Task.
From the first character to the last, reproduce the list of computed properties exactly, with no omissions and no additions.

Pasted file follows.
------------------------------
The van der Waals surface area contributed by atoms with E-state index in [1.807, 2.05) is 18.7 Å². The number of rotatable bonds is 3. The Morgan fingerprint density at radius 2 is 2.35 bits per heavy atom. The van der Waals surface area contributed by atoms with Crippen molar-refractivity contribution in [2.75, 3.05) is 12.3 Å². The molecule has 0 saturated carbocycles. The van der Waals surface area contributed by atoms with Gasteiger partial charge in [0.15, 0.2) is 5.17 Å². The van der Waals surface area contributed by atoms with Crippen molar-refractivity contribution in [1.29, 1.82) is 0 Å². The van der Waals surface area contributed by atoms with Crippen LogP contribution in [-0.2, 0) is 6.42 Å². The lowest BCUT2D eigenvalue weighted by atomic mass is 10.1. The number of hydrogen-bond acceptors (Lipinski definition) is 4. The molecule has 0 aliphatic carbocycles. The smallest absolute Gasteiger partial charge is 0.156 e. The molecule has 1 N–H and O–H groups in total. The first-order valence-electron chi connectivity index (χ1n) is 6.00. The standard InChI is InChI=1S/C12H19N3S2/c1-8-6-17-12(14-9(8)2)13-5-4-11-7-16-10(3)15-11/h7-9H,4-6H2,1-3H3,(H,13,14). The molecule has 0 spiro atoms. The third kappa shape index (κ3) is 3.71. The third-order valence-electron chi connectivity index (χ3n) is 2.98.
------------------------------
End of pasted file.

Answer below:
The van der Waals surface area contributed by atoms with E-state index in [1.807, 2.05) is 18.7 Å². The number of rotatable bonds is 3. The Morgan fingerprint density at radius 2 is 2.35 bits per heavy atom. The van der Waals surface area contributed by atoms with Crippen molar-refractivity contribution in [2.75, 3.05) is 12.3 Å². The molecule has 0 saturated carbocycles. The van der Waals surface area contributed by atoms with Gasteiger partial charge in [0.15, 0.2) is 5.17 Å². The van der Waals surface area contributed by atoms with Crippen molar-refractivity contribution in [1.29, 1.82) is 0 Å². The van der Waals surface area contributed by atoms with Crippen LogP contribution in [-0.2, 0) is 6.42 Å². The lowest BCUT2D eigenvalue weighted by atomic mass is 10.1. The number of hydrogen-bond acceptors (Lipinski definition) is 4. The molecule has 0 aliphatic carbocycles. The smallest absolute Gasteiger partial charge is 0.156 e. The molecule has 1 N–H and O–H groups in total. The first-order valence-electron chi connectivity index (χ1n) is 6.00. The standard InChI is InChI=1S/C12H19N3S2/c1-8-6-17-12(14-9(8)2)13-5-4-11-7-16-10(3)15-11/h7-9H,4-6H2,1-3H3,(H,13,14). The molecule has 0 spiro atoms. The third kappa shape index (κ3) is 3.71. The third-order valence-electron chi connectivity index (χ3n) is 2.98.